Continued service on London was of course impossible for both Griffith and Colpoys, and Griffith was hastily despatched to the frigate HMS Niger off the French Atlantic coast, later moving to the frigate HMS Triton. In these ships, Griffith was successful, capturing three French privateers. In 1800 he was attached to an expedition against Ferrol in the frigate HMS Diamond, in which he remained until 1804. After the Peace of Amiens, Griffith moved to the ship of the line HMS Dragon and served with Sir Robert Calder's fleet during the Trafalgar campaign, fighting at the Battle of Cape Finisterre on 22 July 1805. He was not present at the Battle of Trafalgar in October 1805 and in the aftermath of the campaign assisted in escorting troops convoys in the Mediterranean. In 1807, Griffith took command of the new ship of the line HMS Sultan, participating in the blockade of Toulon. While employed in this duty on 12 August 1808, Sultan was struck by lightning and badly damaged at Minorca, the blast fatally electrocuting nine sailors and injuring three more.[3]

In 1812, Griffith was promoted to rear-admiral and given command of a squadron operating off the Maine coast following the outbreak of the War of 1812. Griffith's operations were successful and in September 1814 he led an amphibious operation up the Penobscot River, seizing several towns and forcing the United States Navy to scuttle the frigate USS Adams at Hampden rather than see her captured by Griffith's forces. Griffith remained off Maine until 1816, when he moved north to become the commander of the naval base at Halifax, Nova Scotia, a position that made him senior officer of the North American Station. He stayed in this post for five years, receiving a promotion to vice-admiral in 1820, and on his return to Britain in early 1821 was presented with a letter from the town's prominent citizens thanking him for his service. When his uncle John Colpoys died shortly afterwards, Griffith added his surname to his own and became Edward Griffith Colpoys.[4]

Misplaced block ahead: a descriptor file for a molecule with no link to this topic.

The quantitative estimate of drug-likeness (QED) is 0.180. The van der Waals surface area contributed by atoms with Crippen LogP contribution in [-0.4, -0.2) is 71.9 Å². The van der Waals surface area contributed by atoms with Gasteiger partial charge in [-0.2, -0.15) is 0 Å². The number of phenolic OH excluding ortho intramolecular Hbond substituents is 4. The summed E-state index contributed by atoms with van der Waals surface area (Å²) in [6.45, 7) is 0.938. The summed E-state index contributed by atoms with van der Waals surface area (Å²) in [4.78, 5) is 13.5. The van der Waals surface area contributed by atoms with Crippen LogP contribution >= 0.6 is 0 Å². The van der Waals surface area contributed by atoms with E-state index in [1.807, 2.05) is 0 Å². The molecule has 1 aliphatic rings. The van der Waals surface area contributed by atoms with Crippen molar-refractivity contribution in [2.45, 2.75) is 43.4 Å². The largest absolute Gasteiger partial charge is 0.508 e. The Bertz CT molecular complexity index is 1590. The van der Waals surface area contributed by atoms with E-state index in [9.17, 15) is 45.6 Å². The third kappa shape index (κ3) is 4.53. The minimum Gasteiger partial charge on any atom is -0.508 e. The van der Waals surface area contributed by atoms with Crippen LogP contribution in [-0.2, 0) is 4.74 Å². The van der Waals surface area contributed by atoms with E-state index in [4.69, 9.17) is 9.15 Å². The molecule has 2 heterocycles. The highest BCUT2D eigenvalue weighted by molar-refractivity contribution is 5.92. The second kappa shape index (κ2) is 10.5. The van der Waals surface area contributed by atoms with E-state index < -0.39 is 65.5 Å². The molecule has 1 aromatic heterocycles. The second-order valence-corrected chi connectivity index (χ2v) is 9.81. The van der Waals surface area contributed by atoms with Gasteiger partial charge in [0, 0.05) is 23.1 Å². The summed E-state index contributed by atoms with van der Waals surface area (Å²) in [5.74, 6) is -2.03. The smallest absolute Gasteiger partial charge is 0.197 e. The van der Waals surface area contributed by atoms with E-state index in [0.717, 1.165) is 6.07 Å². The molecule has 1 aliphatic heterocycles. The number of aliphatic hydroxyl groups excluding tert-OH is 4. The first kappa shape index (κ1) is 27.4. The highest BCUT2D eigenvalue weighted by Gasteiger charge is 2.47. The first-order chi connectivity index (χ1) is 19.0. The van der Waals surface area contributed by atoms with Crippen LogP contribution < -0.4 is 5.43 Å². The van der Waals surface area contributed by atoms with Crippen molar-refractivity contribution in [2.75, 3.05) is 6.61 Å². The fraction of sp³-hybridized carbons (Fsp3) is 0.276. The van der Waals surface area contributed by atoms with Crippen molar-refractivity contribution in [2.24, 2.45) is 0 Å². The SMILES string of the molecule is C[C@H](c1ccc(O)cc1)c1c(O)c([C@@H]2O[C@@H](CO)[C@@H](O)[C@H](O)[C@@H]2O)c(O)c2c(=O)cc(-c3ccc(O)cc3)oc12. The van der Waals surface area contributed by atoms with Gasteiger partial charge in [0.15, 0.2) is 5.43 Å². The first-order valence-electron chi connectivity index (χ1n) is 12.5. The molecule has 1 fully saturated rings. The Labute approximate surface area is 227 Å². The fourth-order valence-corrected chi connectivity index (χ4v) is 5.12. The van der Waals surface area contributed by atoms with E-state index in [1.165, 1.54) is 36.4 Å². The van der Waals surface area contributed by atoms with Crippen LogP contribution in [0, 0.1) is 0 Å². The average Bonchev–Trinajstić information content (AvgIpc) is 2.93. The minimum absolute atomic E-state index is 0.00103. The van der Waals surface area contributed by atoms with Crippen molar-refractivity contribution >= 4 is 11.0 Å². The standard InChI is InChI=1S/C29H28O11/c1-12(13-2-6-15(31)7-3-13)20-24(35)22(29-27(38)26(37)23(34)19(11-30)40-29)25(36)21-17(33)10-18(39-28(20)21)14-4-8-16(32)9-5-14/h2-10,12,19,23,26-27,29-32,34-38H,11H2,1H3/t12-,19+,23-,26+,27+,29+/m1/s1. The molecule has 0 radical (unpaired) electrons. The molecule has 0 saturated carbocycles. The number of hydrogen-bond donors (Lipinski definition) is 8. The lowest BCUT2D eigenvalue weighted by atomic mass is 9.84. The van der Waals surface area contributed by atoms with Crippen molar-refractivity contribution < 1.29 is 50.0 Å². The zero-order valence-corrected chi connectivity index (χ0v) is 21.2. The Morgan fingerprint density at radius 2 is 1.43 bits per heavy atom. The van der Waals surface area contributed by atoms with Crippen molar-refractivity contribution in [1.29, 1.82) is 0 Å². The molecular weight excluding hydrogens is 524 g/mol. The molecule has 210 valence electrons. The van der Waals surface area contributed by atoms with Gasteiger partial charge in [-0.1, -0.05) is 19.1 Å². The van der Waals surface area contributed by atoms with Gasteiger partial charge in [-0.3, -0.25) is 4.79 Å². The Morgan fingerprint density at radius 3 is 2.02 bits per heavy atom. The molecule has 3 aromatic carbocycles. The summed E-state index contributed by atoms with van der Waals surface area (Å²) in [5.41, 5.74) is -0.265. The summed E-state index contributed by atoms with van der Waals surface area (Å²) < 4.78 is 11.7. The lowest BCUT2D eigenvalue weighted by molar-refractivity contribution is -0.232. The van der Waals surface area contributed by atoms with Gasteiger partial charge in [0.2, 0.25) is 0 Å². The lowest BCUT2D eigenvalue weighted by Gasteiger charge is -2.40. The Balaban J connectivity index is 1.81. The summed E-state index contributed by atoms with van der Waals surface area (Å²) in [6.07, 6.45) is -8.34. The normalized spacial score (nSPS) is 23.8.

Between 1821 and 1830, Griffith Colpoys remained at home with his family, before returning to Halifax in 1830 to take up his old position as commander of the North American Station, which had just been merged with the Jamaica station, making Griffith Colpoys senior officer north of the Caribbean. However his health was rapidly failing and despite elevation to a Knight Commander of the Order of the Bath in May 1831 he was replaced in 1832, sailing for Bermuda. During the voyage his health took a turn for the worse and he died on Ireland Island on 8 October 1832, having selected his burial plot the day before. He left three sons, two of whom served in the Navy and one of which died just a few weeks after his father while stationed at Cape Town, and a daughter.[5]

Notes[edit]

  1. ^ The Annual Biography and Obituary, 1834, p. 218
  2. ^ The Annual Biography and Obituary, 1834, p. 220
  3. ^ The Annual Biography and Obituary, 1834, p. 221
  4. ^ The Annual Biography and Obituary, 1834, p. 222
  5. ^ The Annual Biography and Obituary, 1834, p. 223

References[edit]

Military offices
Preceded by
Sir David Milne
Commander-in-Chief, North American Station
1816–1821
Succeeded by
Sir William Fahie
Preceded by
Sir Charles Ogle
Commander-in-Chief, North America and West Indies Station
1830–1832
Succeeded by
Sir George Cockburn